The MAPS founder, who will speak at psychedelic conference Wonderland Miami next month, predicts clinics that administer the medicines will become licensing bodies for personal use.
Psychedelics will be legal for recreational use by 2035, providing you have a license to trip — according to Dr. Rick Doblin, at least.
The founder and executive director of the Multidisciplinary Association for Psychedelic Studies (MAPS), a non-profit organization that has been leading the charge into a psychedelic-infused world since 1986, shared his vision for the future in a fascinating GQ interview published this week.
“I think what's going to happen is that it will take 10 years for the culture to really move to the point where we're ready for a licensed legalization. That will be 2035,” said the psychologist.
Wait. Like, a driver's license?
“Yeah. But not just for psychedelics. It'll be for alcohol, and for other things,” he clarified, but also caveats in the next breath, “Maybe it'll be looser than that. Maybe it's just legal.”
He makes the case for such a license citing alcohol — a drug he hasn't touched since his first and only unpleasant experience in college — as a substance that can be very enjoyable for those consuming responsibly, and as we know very well, potentially destructive if consumed irresponsibly.
“But I think we don't regulate alcohol tightly enough, maybe,” he continued. “I don't think we should block people from getting it. It shouldn't be prohibited, but if you're a drunk driver, we should make it hard for you to buy alcohol and also you should lose your driver's license.”
The psychologist dropped his suggestion, or prediction, while mapping out his vision for how society will continue to integrate psychedelics into our lifestyle throughout this century. By 2070, Doblin hopes “to have a spiritualized humanity that has dealt with all the crises that we have coming up, and has finally come to the point of embracing global thinking, global humanity, and dealt with economic inequity.”
Sounds nice. But how to do we get there?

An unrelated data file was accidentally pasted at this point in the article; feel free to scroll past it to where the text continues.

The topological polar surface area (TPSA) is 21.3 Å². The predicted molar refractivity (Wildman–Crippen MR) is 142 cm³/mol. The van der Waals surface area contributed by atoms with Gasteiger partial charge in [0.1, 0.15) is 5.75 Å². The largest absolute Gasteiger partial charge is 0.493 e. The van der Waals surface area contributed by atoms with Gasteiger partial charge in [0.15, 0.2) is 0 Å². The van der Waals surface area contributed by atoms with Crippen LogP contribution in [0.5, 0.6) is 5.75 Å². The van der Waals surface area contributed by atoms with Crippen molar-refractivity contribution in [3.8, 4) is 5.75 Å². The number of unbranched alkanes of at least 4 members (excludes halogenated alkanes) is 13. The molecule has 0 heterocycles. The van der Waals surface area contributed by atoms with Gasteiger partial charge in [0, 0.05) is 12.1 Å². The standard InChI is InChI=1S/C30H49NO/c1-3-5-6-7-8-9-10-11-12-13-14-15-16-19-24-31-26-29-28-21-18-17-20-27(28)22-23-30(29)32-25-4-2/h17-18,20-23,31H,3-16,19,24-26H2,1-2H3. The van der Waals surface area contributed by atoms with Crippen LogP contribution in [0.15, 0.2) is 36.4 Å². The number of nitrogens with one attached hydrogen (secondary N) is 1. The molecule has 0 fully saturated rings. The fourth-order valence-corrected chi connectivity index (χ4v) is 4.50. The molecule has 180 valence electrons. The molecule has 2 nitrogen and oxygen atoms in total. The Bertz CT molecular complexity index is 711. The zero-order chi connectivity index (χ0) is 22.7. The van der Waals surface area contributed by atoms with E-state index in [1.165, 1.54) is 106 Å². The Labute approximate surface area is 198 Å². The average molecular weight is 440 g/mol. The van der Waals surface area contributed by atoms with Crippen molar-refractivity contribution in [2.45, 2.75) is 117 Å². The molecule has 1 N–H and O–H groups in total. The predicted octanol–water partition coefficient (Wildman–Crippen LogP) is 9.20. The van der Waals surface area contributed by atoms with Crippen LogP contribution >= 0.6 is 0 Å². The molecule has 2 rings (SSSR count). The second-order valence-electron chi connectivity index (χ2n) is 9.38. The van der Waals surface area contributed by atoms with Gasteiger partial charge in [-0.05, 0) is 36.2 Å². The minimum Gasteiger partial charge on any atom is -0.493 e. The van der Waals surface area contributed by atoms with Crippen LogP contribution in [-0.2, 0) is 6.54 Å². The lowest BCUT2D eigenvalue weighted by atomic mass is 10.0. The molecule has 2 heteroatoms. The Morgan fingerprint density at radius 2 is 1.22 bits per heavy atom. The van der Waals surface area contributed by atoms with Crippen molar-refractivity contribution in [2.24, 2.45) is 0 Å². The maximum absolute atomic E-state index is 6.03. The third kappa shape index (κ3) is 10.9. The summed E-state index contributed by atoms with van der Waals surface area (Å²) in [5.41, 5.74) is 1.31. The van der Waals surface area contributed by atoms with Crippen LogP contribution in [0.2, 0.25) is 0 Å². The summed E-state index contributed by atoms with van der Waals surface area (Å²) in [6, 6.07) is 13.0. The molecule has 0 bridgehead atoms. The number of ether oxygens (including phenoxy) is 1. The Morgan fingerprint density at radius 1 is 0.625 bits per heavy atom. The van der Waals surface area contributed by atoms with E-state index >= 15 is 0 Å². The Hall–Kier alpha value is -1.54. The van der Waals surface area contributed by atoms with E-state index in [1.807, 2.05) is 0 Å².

For Rick Doblin, it's already happening. He and his MAPS team have been on the forefront of studying and documenting the positive effects of MDMA — currently a Schedule 1 illegal drug in the United States — on those suffering from PTSD. As a result, government regulatory body the Food and Drug Administration (FDA) has been taking the compound more seriously as a therapeutic medicine, instead of a party drug with no medical value.
“We will finish our second Phase 3 study in October 2022. From there, we think it's a year to where we have FDA approval and DEA rescheduling,” he said.
As Psychedelic Spotlight previously reported, the first Phase 3 study concluded remarkable results. Two-thirds of the 91 participants with severe PTSD, who underwent 18 weeks of psychotherapy and three MDMA-assisted therapy sessions, experienced so much improvement in symptoms that they no longer met the criteria for PTSD. The therapy also produced no serious side effects.
“If the FDA approves a drug for medical use, the DEA must now, by law, reschedule it within 90 days. Somewhere in the fourth quarter of 2023, we should have prescription access to MDMA,” Doblin explained. “Now, we have to reschedule in the states also. So 25 states automatically reschedule when the feds do, the other 25, you have various things that have to be done. But we're already working on that.”
And once the door to legal MDMA is opened, access to other beneficial psychedelics will follow. Doblin predicts, “at the end of 2023, once MDMA is approved, there'll start to be more and more ketamine clinics that will adopt MDMA, and other therapists that will just work with MDMA. Then a year or two later comes psilocybin. So we're going to have a lot of additional clinics, and therapists will all want to be cross trained with ketamine, MDMA, psilocybin, eventually 5-MeO-DMT.”
Those clinics, which Doblin expects to number in the thousands by 2035, make the most sense to be psychedelic licensing bodies, because “clinics become these rites of initiation.”
“You come to a clinic, and you have your experience under supervision, you know what it's about, you get your license, and it's free, or a very minimal cost paid for by all those taxes on the drugs that are being sold to people for non-medical purposes,” he continued. “Then we start to have this impact on mass mental health, we globalize, we’re doing this all over the place.”
Rick Doblin will join other psychedelic all-stars and luminaries next month as a keynote speaker at Wonderland Miami, which will be the largest psychedelic business conference, ever. Psychedelic Spotlight is a proud sponsor of the event being held at the Adrienne Arsht Center for the Performing Arts in downtown Miami, Florida, from November 8 to 9.
Buy tickets here, and listen to our podcast with Microdose CEO Patrick Moher, who organized the event, to learn more about what to expect.